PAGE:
Today marks this year’s Olympic Day celebration and Nigeria Olympic Committee, NOC, has put in place activities to commemorate the event. ASUELIMEN OSASUYI examines the history of the movement, the benefits to member countries, how Nigeria has fared since 1952 when it became a member and the level of Nigeria’s preparation for the 2016 Rio Olympic Games in Brazil.
Olympic Day celebration was initiated in 1987 by the International Olympic Committee, IOC, to commemorate the founding of the Olympic Movement under the leadership of Frenchman, Baron Pierre De Coubertin on June 23, 1894.
It was an ideal platform to highlight the benefits of physical activity in general, particularly for young people which allows them to learn about Olympic values and to put them into practice in their everyday life.
Olympic Day celebrates sports and values bringing together hundreds of thousands of people across the world. Over the last two decades, the event has helped spread the Olympic ideas to every corner of the world. However, in Nigeria, the Nigeria Olympic Committee, NOC, had used the occasion to share the Olympic spirit with people in all the state of the federation.
Meanwhile, NOC President, Habu Gumel said his country would mark the Olympic Day celebration on July 2 in all the states that indicated interest to host the event, noting that the educational aspect of the event will hold today Thursday, June 23 and Friday June 24, in Lagos only. Besides, NOC was to hold the Olympic Day Celebration on Saturday, June 25, but had to shift it due to the nationwide environmental sanitation.
For the chairman of the Nigerian Sport for All Commission, Prince Henry Amike, in order to allow people of all age groups to participate in the celebration, the programme has been broken down in stages of 3km, 6km and 10km to accommodate everybody. ‘’The states that have indicated interest to organise the event are Bayelsa, Plateau, Benue, Kwara, Abia, Lagos, Imo, Adamawa, Edo, Delta, Katsina, Borno, Ogun, Rivers, FCT, Niger, Gombe, Kebbi, Kaduna, Ebonyi, Nasarawa and Taraba.’’
Sports is one sector where Nigeria can stand up to the rest of the world and the exploits of our sportsmen and women in local, continental and international competitions in spite of the myriads of problems bedeviling sports attest to our potentials in the field of sports.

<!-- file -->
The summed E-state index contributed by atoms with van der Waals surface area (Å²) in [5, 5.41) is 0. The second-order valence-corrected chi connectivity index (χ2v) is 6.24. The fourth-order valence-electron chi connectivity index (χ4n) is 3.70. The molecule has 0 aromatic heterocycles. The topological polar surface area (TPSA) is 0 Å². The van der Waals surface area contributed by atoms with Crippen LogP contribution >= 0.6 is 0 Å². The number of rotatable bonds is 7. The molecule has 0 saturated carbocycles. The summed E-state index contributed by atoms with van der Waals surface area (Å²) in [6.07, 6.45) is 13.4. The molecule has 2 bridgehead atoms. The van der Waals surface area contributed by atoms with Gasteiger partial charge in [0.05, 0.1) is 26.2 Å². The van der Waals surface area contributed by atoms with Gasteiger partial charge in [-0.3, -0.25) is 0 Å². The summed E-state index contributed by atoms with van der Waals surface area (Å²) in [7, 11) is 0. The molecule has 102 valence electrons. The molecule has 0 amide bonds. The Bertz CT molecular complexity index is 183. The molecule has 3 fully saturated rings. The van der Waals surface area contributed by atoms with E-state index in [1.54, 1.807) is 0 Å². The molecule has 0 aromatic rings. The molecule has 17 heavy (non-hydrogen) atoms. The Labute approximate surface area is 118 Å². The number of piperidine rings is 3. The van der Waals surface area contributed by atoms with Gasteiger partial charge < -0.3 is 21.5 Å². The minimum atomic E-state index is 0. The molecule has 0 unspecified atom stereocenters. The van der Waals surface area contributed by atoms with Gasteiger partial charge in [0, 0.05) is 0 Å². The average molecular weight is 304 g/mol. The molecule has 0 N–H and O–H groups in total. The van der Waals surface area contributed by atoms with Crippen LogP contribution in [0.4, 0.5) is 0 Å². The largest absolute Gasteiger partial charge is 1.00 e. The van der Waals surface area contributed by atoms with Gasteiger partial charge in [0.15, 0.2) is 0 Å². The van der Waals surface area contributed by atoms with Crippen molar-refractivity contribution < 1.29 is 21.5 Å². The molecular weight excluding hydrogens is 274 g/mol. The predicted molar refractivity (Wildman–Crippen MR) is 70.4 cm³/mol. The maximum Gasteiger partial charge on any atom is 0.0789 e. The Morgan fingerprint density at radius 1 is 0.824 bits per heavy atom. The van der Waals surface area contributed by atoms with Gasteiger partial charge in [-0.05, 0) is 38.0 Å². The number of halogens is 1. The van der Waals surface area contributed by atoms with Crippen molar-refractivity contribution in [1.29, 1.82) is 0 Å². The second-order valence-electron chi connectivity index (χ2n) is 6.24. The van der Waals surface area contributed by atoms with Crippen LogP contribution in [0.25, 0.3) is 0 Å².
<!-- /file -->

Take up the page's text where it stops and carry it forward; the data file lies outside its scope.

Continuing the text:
This year’s Olympic Games billed for Rio de Janeiro, Brazil between July and August is another opportunity for Nigeria athletes to show case their worth as a dominant world power in sports, but the level of preparations and the wrangling in Ministry of Youth and Sports and the crisis that have rocked the Nigeria Football Federation, NFF, is a development that if not urgently checked may pose serious threat to Team Nigeria wining a single medal at the Olympics.
Nigeria first participated in the Olympic Games in 1952 and has sent athletes to compete in every Summer Olympic Games since then, except for the boycotted 1976 Summer Olympics. The nation has never participated in the Winter Olympic Games.
Nigerian athletes have won a total of 23 medals, mostly in athletics and boxing. The national U23 football team won the gold medal in Atlanta 1996 and in the same games, Chioma Ajunwa, currently an officer with the Nigeria Police achieved the fame when she became the first Nigerian athlete to win an Olympic gold medal in long jump.
In 2008, following the International Olympic Committee’s decision to strip the American 4 × 400 metre relay team of their medals after Antonio Pettigrew confessed to using performance-enhancing drugs, Nigeria was awarded the gold medal from the 2000 Games in Sydney, Australia.
Nigeria also won a medal in the heavyweight division of taekwondo at the1992 Summer Olympics. As this was only a demonstration sport, Emmanuel Oghenejobo’s silver did not count as an official win.
While the older generation of Nigerian athletes in the mould of Innocent Egbunike relish their great achievements of the past, some of which has not been surpassed many years after, the current crop of athletes like Blessing Okagbare and Gloria Asunmu are confident of better performances as they countdown to the 2016 Rio Games.